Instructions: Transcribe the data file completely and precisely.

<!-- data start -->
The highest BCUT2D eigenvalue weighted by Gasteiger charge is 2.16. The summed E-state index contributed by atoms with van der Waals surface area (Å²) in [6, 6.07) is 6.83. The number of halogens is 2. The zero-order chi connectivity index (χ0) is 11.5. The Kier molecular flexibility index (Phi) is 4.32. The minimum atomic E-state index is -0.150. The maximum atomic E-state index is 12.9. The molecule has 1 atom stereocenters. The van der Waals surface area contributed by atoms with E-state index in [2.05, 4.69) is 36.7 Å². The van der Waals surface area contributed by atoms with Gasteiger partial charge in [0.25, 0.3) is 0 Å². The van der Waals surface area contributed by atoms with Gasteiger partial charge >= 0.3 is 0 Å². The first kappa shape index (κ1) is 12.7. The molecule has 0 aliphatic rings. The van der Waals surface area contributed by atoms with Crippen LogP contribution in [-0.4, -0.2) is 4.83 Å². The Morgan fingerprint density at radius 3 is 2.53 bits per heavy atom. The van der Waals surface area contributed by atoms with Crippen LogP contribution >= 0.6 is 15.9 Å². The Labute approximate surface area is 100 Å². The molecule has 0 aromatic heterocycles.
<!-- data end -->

The highest BCUT2D eigenvalue weighted by Gasteiger charge is 2.16. The summed E-state index contributed by atoms with van der Waals surface area (Å²) in [6, 6.07) is 6.83. The number of halogens is 2. The zero-order chi connectivity index (χ0) is 11.5. The Kier molecular flexibility index (Phi) is 4.32. The minimum atomic E-state index is -0.150. The maximum atomic E-state index is 12.9. The molecule has 1 atom stereocenters. The van der Waals surface area contributed by atoms with E-state index in [2.05, 4.69) is 36.7 Å². The van der Waals surface area contributed by atoms with Gasteiger partial charge in [0.25, 0.3) is 0 Å². The van der Waals surface area contributed by atoms with Gasteiger partial charge >= 0.3 is 0 Å². The first kappa shape index (κ1) is 12.7. The molecule has 0 aliphatic rings. The van der Waals surface area contributed by atoms with Crippen LogP contribution in [-0.4, -0.2) is 4.83 Å². The Morgan fingerprint density at radius 3 is 2.53 bits per heavy atom. The van der Waals surface area contributed by atoms with Crippen LogP contribution >= 0.6 is 15.9 Å². The Labute approximate surface area is 100 Å². The molecule has 0 aromatic heterocycles.